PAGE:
Anti-corruption efforts fail to improve Mongolia’s justice system

Mongolia earned a score of 36 in the latest Corruption Perceptions Index, descending 16 ranks to 103rd place since last year.

Mongolia’s corruption perception ranking has been falling since 2015. In particular, it placed 72nd with a score of 39 in 2015, 87th with a score of 38 in 2016, and went down to 103rd with a score of 36 in 2017. The last time Mongolia scored 36 in the index was in 2012 when it ranked in 94th place out of 176 countries.

Transparency International evaluated that Mongolia’s ranking hasn’t improved in recent years due to lack of major reform in the justice system. A clear indication of this is the fact that Mongolia’s rankings fell on both the Rule of Law Index and Corruption Perceptions Index.

Executive Director of Transparency International Mongolia O.Batbayar underlined the importance of strengthening independency of law enforcement agencies as the potential threat of bribery among prosecutors and judges pulled back Mongolia’s overall score.

He stated that Mongolia can climb up in ranks on the Corruption Perceptions Index if it manages to follow their recommended actions for curbing corruption. They recommend that the government minimize regulations on media, promote laws that focus on access to information, not to only invest in an appropriate legal framework for such laws but also commit to their implementation, ensure access to information and the protection of fundamental freedoms and align these to international agreements and best practices, and the government and businesses should proactively disclose relevant public interest information in open data formats.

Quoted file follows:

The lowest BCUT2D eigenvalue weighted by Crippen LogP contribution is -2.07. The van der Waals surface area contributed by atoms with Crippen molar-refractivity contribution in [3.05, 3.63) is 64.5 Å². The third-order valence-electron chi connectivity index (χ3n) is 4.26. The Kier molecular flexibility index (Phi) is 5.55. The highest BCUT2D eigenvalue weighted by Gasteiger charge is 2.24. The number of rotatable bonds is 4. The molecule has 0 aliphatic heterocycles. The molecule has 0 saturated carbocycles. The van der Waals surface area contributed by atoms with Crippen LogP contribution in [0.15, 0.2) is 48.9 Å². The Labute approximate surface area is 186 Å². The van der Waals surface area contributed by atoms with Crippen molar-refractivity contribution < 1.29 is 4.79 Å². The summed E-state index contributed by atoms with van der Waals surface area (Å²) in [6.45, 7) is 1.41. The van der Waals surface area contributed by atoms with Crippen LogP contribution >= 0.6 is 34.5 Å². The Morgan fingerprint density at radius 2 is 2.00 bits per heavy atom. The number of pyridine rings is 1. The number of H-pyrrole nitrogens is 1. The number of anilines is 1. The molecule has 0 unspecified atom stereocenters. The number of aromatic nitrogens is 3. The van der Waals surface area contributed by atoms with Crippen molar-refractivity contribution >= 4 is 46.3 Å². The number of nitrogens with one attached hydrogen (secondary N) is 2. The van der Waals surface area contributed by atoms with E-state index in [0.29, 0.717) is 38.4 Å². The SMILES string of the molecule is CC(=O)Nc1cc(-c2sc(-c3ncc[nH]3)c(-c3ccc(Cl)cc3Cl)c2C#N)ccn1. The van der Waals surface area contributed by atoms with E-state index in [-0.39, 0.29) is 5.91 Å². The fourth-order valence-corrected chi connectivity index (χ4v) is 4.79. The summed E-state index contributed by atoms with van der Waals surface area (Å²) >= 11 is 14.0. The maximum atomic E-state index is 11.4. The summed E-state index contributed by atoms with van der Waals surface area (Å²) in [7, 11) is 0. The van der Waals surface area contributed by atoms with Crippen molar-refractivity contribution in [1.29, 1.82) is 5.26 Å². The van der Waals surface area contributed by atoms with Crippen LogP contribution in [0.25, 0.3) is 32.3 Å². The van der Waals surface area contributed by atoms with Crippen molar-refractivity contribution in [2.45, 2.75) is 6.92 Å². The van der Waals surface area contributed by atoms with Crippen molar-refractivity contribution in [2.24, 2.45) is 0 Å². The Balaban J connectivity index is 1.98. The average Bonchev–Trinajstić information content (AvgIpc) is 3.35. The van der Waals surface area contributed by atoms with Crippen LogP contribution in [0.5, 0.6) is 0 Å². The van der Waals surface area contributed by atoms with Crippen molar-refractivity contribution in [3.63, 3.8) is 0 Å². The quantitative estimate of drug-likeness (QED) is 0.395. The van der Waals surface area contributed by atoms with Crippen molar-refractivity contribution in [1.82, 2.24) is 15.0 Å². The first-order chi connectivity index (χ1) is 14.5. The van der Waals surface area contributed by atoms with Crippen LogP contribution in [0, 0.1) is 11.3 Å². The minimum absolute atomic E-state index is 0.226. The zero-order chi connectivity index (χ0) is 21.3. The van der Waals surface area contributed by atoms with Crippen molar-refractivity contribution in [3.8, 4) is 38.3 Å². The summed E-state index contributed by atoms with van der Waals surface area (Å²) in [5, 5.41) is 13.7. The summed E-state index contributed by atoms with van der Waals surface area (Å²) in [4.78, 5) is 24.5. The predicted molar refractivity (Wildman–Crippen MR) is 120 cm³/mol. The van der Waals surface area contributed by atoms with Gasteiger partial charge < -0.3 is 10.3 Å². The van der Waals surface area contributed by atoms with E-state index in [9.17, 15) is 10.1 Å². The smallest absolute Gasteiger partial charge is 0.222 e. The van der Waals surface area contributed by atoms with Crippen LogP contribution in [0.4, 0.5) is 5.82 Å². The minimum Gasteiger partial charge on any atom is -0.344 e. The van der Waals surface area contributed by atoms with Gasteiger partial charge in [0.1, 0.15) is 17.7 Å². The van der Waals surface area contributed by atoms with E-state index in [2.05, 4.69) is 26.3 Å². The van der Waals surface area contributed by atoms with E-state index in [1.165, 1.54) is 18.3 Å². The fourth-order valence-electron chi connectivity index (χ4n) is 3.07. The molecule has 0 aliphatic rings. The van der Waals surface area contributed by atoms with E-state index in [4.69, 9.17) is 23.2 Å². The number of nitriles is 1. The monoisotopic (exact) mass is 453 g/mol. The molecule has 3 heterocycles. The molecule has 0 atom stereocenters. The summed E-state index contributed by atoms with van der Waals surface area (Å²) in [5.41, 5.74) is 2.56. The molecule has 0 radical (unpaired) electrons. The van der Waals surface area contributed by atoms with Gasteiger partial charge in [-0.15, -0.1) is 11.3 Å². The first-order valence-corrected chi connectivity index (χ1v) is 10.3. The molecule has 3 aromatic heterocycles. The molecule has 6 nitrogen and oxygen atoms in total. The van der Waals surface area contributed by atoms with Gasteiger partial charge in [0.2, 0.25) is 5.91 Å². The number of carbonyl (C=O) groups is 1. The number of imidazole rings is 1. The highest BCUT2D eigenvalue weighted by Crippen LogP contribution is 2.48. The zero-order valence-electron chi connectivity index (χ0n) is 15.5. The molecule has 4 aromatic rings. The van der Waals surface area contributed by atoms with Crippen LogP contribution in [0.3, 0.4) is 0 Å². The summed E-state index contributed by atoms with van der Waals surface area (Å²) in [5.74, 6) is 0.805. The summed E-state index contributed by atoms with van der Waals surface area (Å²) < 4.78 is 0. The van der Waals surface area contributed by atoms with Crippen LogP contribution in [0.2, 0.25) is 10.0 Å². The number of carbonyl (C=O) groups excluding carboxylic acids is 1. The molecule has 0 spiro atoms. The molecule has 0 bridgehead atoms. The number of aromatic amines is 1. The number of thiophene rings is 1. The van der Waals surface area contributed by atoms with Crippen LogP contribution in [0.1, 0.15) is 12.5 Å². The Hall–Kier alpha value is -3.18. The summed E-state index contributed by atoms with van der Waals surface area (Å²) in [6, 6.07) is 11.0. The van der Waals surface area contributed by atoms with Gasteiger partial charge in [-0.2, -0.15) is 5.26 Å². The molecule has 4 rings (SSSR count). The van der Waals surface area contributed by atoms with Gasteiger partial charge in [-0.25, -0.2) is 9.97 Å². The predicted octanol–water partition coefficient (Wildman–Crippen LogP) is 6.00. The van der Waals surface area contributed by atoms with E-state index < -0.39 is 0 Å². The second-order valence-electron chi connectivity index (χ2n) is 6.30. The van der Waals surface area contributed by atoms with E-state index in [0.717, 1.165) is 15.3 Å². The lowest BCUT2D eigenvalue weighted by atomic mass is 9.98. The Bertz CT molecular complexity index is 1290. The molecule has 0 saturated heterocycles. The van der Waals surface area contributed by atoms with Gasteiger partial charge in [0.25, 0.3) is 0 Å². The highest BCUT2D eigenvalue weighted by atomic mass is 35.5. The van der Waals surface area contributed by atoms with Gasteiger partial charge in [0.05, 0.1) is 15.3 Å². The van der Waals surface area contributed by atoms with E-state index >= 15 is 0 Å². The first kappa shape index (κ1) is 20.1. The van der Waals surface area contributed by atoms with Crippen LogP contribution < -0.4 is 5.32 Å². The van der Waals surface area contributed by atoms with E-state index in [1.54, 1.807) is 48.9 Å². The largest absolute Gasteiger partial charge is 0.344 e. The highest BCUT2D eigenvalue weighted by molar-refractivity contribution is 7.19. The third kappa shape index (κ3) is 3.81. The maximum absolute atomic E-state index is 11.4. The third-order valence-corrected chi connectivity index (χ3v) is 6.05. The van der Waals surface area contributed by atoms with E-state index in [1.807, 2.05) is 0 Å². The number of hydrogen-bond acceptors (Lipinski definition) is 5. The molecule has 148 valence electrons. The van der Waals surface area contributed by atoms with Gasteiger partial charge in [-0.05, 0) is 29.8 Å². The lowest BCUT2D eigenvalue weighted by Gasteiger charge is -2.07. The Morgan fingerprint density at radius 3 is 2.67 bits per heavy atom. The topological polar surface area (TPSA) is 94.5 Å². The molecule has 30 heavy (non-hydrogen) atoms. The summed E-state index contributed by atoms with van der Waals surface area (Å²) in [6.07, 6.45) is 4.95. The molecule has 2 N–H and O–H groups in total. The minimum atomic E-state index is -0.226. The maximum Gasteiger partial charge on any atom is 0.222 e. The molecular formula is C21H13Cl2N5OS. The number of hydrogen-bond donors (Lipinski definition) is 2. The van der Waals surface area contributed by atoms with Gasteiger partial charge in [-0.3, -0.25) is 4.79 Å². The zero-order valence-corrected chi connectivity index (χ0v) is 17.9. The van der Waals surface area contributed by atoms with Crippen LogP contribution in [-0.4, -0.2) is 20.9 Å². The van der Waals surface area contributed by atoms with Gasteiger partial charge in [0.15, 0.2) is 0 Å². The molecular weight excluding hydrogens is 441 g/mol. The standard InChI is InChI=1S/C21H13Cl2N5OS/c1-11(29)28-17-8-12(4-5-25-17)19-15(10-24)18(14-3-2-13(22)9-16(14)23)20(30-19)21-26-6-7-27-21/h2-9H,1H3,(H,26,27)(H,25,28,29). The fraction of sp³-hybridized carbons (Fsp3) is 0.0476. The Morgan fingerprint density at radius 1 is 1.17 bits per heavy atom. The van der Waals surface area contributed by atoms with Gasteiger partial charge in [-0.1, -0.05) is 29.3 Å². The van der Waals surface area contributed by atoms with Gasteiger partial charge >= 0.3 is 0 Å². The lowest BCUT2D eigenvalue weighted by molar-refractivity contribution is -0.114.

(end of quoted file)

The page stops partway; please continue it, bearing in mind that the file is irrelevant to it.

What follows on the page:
This year’s Corruption Perceptions Index, released on February 21, highlights that the majority of countries are making little or no progress in ending corruption, while further analysis shows journalists and activists in corrupt countries risking their lives every day in an effort to speak out.

The index ranks 180 countries and territories by their perceived levels of public sector corruption according to experts and business people, using a scale of 0 to 100, where 0 is highly corrupt and 100 is very clean. This year, the index found that more than two-thirds of countries score below 50, with an average score of 43. However, this poor performance is nothing new, compared to recent years.

This year, New Zealand and Denmark rank highest with scores of 89 and 88 respectively. Syria, South Sudan and Somalia ranked lowest with scores of 14, 12 and 9 respectively. The best performing region is Western Europe with an average score of 66. The worst performing regions are Sub-Saharan Africa (average score of 32) and Eastern Europe and Central Asia (average score of 34).


More than half of the countries in the Asia Pacific scored less than 50 on the index, receiving an average score of 44.

A high variance in public sector corruption across the region was observed, with top scorers like New Zealand and Singapore ranking first and sixth out of all countries and to some of the worst scorers like Cambodia, North Korea and Afghanistan ranking 161st, 171st, and 177th respectively.


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